Home > Departmental History at UND, North Dakotiana > Making the Professional Office

Making the Professional Office

There has been quite the stir around here this past few weeks as the Department of History's new office space in O'Kelly Hall is being prepared, and the last of us in Merrifield Hall are anxiously awaiting access to our new digs.  Much of the buzz about our new space has centered on the idea that it must look "professional".  Whenever there is any conversation surrounding professionalism in the discipline of history, I'm interested — as both my History 240: The Historians Craft and my graduate historiography class have a section on the development of the discipline of history as a profession. 

Like many academic professions, history has always had an awkward relationship with the professionalization process.  We have the requisite institutional components: the American Historical Association, the American Historical Review, et c. which all have esteemed and glorious pedigrees.  (For example, the AHA was actually founded by an act of congress).  On the other hand, unlike archaeology (for example) or other professional disciplines (like Law), history does not have frame the values and standards of the profession precisely in terms of ethics.  There are, of course, ethical statement surrounding matters such as plagiarism and practices of employment, but these are rather universal rules that would be more or less at home in any academic profession.  What I am trying to say is that history has few professional standards that are distinctive or unique to history as discipline.  There is no professional obligation to belong to the AHA, there is no professional certification processes, there is no accrediting body for department (although departments do evaluate one another periodically), and there are no formal standards for what constitutes a B.A. or M.A. or even Ph.D. in history (outside of what the universities provide and what is expected for accreditation of the university and graduate program in a very general way).  Moreover, as P. Novick has made abundantly clear, debates over issues of methodology and capital "T" truth have produced more conflict than consensus.

So, from the perspective of history as a discipline, there is some irony that we are being moved into "more professional" offices.  The appearance of professionalism and professional substances should not in this case be confused with the real thing in the eyes of the public.  Even if all of our offices are a lovely blue color and the floors clad in state-of-the-art carpet squares, we will still represent a cross section of the motley "professional" agglomeration that is the discipline of history.

Another concern, of course, is that the days of the traditional, homogenized, professional identities are on the wane more generally.  The University has recently unveiled a series of new "branding" words which include "innovative", "creative" and "entrepreneurial".  In today's economic and professional climate, these words evoke the opposite of blue walls and carpet tiles.  In fact, the corporate interpretation of "professionalism" has fallen into deep repute as "perp walks" and congressional hearings increasingly involve individuals decked out in uniforms associated with the professional world.  The teetering global economy challenges the traditional white-collar standards of professionalism as the traditional professional styles come to be associated with unethical or even illegal behavior, mismanagement, and violations of the public trust.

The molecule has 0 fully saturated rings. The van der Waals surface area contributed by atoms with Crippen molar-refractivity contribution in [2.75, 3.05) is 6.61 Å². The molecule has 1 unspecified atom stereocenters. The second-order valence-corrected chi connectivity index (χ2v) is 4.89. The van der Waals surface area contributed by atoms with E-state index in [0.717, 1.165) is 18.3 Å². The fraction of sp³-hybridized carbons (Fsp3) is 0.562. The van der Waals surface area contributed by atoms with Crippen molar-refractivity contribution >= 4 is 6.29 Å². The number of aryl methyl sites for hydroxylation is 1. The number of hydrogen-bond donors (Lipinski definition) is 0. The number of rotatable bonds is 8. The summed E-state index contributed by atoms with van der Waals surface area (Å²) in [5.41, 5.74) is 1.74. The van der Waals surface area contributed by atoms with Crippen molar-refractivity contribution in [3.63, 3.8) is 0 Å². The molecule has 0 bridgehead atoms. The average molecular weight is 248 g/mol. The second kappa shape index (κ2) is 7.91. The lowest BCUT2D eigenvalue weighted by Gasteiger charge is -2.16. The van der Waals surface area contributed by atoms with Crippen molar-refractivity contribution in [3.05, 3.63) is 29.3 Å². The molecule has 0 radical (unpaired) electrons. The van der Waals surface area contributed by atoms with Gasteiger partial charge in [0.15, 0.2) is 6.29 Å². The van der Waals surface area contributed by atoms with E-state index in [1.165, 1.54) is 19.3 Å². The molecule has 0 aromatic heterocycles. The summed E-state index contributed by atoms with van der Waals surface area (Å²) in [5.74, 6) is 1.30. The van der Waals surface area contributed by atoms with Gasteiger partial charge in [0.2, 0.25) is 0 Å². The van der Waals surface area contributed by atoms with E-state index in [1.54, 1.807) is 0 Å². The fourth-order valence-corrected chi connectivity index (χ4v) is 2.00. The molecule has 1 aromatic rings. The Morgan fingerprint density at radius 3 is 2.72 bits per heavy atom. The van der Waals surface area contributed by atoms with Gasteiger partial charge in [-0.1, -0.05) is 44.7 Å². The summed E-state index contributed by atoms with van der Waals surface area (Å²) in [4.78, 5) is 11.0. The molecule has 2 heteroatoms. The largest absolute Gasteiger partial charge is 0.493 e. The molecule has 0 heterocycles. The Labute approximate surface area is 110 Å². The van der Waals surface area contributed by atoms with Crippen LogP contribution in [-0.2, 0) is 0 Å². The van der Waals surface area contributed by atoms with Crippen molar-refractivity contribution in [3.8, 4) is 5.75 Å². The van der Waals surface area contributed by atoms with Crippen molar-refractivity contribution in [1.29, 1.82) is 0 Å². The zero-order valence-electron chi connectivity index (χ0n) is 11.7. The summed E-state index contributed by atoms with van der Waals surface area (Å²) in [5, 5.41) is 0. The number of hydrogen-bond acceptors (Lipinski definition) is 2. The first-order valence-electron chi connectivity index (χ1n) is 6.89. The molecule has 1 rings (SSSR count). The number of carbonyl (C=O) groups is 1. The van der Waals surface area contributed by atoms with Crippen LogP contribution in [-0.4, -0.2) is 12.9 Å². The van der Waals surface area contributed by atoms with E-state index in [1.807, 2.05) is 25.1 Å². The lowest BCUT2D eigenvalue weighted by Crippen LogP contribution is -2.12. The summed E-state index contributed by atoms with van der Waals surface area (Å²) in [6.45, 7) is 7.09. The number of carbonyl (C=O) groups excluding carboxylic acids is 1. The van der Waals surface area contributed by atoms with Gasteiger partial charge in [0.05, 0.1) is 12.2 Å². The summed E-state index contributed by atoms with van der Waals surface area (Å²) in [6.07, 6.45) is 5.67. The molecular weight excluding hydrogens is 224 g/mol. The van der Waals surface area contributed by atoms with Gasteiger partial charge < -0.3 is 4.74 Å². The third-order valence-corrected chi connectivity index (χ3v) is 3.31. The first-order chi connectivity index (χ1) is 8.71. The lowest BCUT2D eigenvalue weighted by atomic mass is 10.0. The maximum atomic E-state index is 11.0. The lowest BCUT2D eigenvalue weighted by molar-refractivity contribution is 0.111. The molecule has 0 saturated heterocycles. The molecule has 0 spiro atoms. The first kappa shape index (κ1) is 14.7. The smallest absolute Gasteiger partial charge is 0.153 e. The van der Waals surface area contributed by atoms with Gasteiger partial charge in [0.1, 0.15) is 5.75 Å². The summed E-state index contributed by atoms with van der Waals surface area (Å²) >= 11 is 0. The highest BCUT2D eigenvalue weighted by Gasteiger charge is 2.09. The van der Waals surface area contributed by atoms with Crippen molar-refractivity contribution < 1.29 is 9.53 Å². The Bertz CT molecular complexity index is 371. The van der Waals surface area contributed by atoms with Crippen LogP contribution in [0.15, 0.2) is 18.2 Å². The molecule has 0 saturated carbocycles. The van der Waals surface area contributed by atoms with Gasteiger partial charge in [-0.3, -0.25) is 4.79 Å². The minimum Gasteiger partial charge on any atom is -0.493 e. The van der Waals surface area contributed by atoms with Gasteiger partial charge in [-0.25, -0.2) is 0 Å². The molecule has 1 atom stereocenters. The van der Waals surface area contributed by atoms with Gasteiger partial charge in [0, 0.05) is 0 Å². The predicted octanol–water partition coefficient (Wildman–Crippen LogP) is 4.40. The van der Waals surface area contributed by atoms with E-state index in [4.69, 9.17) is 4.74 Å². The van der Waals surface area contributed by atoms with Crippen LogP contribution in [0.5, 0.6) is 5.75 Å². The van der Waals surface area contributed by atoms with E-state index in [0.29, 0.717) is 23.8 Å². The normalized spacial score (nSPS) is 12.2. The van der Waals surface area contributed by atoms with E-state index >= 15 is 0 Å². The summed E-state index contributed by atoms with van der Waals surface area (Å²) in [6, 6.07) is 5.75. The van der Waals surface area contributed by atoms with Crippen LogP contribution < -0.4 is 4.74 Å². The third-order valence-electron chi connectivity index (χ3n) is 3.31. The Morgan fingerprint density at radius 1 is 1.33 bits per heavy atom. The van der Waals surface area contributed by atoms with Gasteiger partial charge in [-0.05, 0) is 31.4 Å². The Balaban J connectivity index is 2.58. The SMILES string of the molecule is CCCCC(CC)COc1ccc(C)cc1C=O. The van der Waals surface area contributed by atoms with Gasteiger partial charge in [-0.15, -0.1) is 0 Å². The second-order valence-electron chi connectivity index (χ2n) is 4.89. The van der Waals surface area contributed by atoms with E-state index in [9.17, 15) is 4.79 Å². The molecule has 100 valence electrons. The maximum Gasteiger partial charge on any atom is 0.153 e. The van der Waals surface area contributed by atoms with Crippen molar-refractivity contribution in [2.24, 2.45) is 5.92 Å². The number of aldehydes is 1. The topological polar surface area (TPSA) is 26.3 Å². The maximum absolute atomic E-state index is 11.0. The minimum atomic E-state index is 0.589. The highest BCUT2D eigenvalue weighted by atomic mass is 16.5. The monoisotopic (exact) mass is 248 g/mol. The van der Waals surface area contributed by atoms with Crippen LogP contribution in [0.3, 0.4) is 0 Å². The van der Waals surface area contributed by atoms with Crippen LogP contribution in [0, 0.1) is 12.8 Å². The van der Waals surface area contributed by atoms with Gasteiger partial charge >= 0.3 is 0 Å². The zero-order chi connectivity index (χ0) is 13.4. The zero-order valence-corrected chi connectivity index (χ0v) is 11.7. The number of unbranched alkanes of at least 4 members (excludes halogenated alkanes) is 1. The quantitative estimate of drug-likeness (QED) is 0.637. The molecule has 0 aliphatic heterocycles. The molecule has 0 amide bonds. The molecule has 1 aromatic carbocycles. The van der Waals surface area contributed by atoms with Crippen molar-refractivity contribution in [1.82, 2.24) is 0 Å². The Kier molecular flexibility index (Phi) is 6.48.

Ironically (perhaps), the saviors of our current crisis and the bastions for innovation, creativity, and the entrepreneurial spirit are the free-wheeling tech start ups with their chaotic, open offices, hipster presentation, and decentralized, bi-coastal, workspaces.  Carpet squares give way to graffiti art and mismatched furniture.  The future of American professionalism is not in institutional colors and homogeneity (specifically designed to promote the public trust and to hide the obscure and sneaky white-color criminals), but the bright, chaotic, informal spaces of tech start ups whose office space reveals the flexibility, edginess, and dynamism required to stay ahead of the current curve.  (See for example, Twitter Headquarters, Apple, Craiglist, Friendfeed (recently acquired for an undisclosed amount by Facebook), et c.)

As universities remain one of this country's greatest assets, and there is optimism that universities will also contribute significantly to finding solutions for future economic, social, and technological problems.  The intellectual life, opportunities to experiment, and innovation cultivated in American universities represent an important and powerful impetus for global creativity.  So, it is reasonable to wonder whether the iconic models of professionalism represent the way forward?  This question is all the more salient for a profession such as history which has always cultivated a dynamic professional foundation

To put this question another way, can we afford to paint over creativity?

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